The first toy trains were made from lead and had no moving parts. Some had wheels which turned, but these had to be pulled or pushed. Some of the early 19th-century drive toy rails were made of tinplate, such as the large, durable, stylized locomotive toys from the U.S., that were painted red and gold and decorated with hearts and flowers. model trains retail perkasie pa
Around 1875, technological advancements in materials and manufacturing enabled tin to be stamped, cut, wrapped, and lithographed faster than previously.
Toy trains were altered when Märklin, a German firm that specialized in doll house accessories, sought to make an equivalent toy for boys where a constant revenue stream could be guaranteed by purchasing add-on accessories for years after the first purchase. In addition to boxed sets comprising a train and track, Märklin offered additional track, rolling stock, and buildings offered separately, creating the predecessor to the modern model train layout featuring scenery and buildings in addition to a working train.
Electric trains adopted, with the first appearing in 1897, made by the U.S. company Carlisle & Finch. As residential use of electricity became more prevalent in the early 20th century, electric trains gained popularity and as time went on, these electric trains grew in sophistication, gaining light, the ability to change direction, to emit a whistling sound, to smoke, to couple and uncouple cars and even load and unload cargo. Toy trains by the first half of the 20th century were often made of lithographed tin; afterwards trains were often made mainly of plastic.
Pull toys and wind-up trains were marketed towards children, while electrical trains were marketed towards teens, especially teenaged boys. It was during the 1950s the modern emphasis on realism in model railroading began to catch on.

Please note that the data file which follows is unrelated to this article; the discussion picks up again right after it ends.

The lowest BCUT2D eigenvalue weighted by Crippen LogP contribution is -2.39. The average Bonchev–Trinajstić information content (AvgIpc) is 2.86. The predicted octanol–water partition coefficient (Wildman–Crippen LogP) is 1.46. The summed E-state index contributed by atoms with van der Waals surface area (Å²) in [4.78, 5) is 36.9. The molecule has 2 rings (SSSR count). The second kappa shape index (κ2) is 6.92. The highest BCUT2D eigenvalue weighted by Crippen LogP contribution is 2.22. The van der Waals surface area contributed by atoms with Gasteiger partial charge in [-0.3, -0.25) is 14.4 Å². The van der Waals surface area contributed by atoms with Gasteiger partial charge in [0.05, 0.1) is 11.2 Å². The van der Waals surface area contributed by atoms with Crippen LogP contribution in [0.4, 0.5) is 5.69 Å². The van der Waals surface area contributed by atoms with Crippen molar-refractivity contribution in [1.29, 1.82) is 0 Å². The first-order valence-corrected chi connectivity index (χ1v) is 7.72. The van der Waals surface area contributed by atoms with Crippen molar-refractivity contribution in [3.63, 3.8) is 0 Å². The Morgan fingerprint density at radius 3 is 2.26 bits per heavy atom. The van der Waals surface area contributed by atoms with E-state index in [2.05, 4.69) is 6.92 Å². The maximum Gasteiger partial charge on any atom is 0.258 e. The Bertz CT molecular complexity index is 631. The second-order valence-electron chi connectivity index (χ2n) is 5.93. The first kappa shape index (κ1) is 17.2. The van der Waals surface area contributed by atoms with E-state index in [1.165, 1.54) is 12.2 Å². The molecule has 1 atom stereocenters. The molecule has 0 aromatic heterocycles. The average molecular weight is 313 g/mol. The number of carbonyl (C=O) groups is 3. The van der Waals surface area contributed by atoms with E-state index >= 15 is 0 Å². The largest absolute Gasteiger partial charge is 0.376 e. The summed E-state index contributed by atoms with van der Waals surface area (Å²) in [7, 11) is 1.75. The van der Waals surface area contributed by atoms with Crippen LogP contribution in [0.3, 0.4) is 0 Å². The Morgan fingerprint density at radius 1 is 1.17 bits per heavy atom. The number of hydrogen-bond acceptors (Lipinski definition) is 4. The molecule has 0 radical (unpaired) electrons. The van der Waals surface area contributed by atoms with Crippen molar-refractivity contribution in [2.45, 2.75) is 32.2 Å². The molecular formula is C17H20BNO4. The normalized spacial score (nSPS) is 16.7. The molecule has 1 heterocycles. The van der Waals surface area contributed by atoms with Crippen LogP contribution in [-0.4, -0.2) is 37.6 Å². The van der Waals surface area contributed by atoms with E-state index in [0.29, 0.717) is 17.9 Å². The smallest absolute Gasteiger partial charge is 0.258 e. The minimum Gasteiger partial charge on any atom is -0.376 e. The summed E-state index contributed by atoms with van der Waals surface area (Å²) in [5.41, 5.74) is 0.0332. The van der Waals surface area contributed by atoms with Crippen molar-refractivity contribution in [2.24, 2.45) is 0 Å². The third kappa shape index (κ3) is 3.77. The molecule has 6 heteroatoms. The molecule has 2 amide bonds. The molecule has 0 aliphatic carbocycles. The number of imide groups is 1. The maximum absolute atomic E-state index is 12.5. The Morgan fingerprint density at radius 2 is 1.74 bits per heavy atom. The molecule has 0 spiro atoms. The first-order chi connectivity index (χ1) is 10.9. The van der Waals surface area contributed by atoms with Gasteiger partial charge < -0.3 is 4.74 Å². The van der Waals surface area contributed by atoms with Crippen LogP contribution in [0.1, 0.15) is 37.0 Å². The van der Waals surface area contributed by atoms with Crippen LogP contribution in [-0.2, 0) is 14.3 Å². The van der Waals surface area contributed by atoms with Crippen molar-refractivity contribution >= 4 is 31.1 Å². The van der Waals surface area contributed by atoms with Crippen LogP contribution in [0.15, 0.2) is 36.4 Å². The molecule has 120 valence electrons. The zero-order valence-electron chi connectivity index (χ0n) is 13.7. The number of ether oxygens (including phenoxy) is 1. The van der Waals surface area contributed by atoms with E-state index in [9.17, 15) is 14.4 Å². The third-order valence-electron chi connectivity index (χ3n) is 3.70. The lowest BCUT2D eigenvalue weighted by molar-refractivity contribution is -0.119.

Today, S gauge and O gauge railroads continue to be considered toy trains even by their adherents and are often accessorized with semi-scale model buildings by Plasticville or even K-Line (who owns the rights to the Plasticville-like buildings created by Marx from the 1950s to the 1970s). However, due to their high cost, one is more inclined to find an HO scale or N scale train set in a toy store than a O scale collection.
Many modern electric toy trains comprise sophisticated electronic equipment that exude digitized sound effects and allow the operator to safely and easily run multiple remote controller trains on one loop of course. In recent years, many toy train operators may operate a train with a TV camera in the front part of the engine and hooked up to a screen, such as computer monitor. This will show a picture, similar to that of a genuine (smaller size) railroad.
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